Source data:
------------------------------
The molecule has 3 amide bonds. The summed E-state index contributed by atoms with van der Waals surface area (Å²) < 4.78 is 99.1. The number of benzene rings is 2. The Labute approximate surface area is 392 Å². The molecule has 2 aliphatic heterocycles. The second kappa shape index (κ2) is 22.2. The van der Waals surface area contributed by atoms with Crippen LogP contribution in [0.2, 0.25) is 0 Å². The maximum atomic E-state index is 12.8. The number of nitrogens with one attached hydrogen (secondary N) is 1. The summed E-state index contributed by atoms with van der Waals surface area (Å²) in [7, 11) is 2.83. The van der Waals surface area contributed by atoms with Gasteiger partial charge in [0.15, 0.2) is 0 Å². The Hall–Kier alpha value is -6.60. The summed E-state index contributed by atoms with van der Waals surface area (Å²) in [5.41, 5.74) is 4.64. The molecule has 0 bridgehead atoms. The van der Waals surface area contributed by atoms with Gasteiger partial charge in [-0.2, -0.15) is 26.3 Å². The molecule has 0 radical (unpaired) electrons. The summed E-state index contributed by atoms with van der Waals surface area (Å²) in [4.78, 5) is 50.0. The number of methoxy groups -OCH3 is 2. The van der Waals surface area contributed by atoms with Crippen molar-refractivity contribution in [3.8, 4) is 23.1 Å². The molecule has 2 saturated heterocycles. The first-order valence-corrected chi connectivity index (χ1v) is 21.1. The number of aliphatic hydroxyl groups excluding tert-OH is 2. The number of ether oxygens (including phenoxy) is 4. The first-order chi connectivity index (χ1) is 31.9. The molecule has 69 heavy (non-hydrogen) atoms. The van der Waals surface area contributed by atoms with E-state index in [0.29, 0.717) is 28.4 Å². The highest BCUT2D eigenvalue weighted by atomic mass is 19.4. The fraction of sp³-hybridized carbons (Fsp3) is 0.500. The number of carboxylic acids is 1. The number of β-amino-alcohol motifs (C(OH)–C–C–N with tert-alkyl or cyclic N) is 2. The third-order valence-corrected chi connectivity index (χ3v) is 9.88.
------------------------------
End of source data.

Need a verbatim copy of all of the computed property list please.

The molecule has 3 amide bonds. The summed E-state index contributed by atoms with van der Waals surface area (Å²) < 4.78 is 99.1. The number of benzene rings is 2. The Labute approximate surface area is 392 Å². The molecule has 2 aliphatic heterocycles. The second kappa shape index (κ2) is 22.2. The van der Waals surface area contributed by atoms with Crippen LogP contribution in [0.2, 0.25) is 0 Å². The maximum atomic E-state index is 12.8. The number of nitrogens with one attached hydrogen (secondary N) is 1. The summed E-state index contributed by atoms with van der Waals surface area (Å²) in [7, 11) is 2.83. The van der Waals surface area contributed by atoms with Gasteiger partial charge in [0.15, 0.2) is 0 Å². The Hall–Kier alpha value is -6.60. The summed E-state index contributed by atoms with van der Waals surface area (Å²) in [5.41, 5.74) is 4.64. The molecule has 0 bridgehead atoms. The van der Waals surface area contributed by atoms with Gasteiger partial charge in [-0.2, -0.15) is 26.3 Å². The molecule has 0 radical (unpaired) electrons. The summed E-state index contributed by atoms with van der Waals surface area (Å²) in [4.78, 5) is 50.0. The number of methoxy groups -OCH3 is 2. The van der Waals surface area contributed by atoms with Crippen molar-refractivity contribution in [3.8, 4) is 23.1 Å². The molecule has 2 saturated heterocycles. The first-order valence-corrected chi connectivity index (χ1v) is 21.1. The number of aliphatic hydroxyl groups excluding tert-OH is 2. The number of ether oxygens (including phenoxy) is 4. The first-order chi connectivity index (χ1) is 31.9. The molecule has 69 heavy (non-hydrogen) atoms. The van der Waals surface area contributed by atoms with E-state index in [0.29, 0.717) is 28.4 Å². The highest BCUT2D eigenvalue weighted by atomic mass is 19.4. The fraction of sp³-hybridized carbons (Fsp3) is 0.500. The number of carboxylic acids is 1. The number of β-amino-alcohol motifs (C(OH)–C–C–N with tert-alkyl or cyclic N) is 2. The third-order valence-corrected chi connectivity index (χ3v) is 9.88.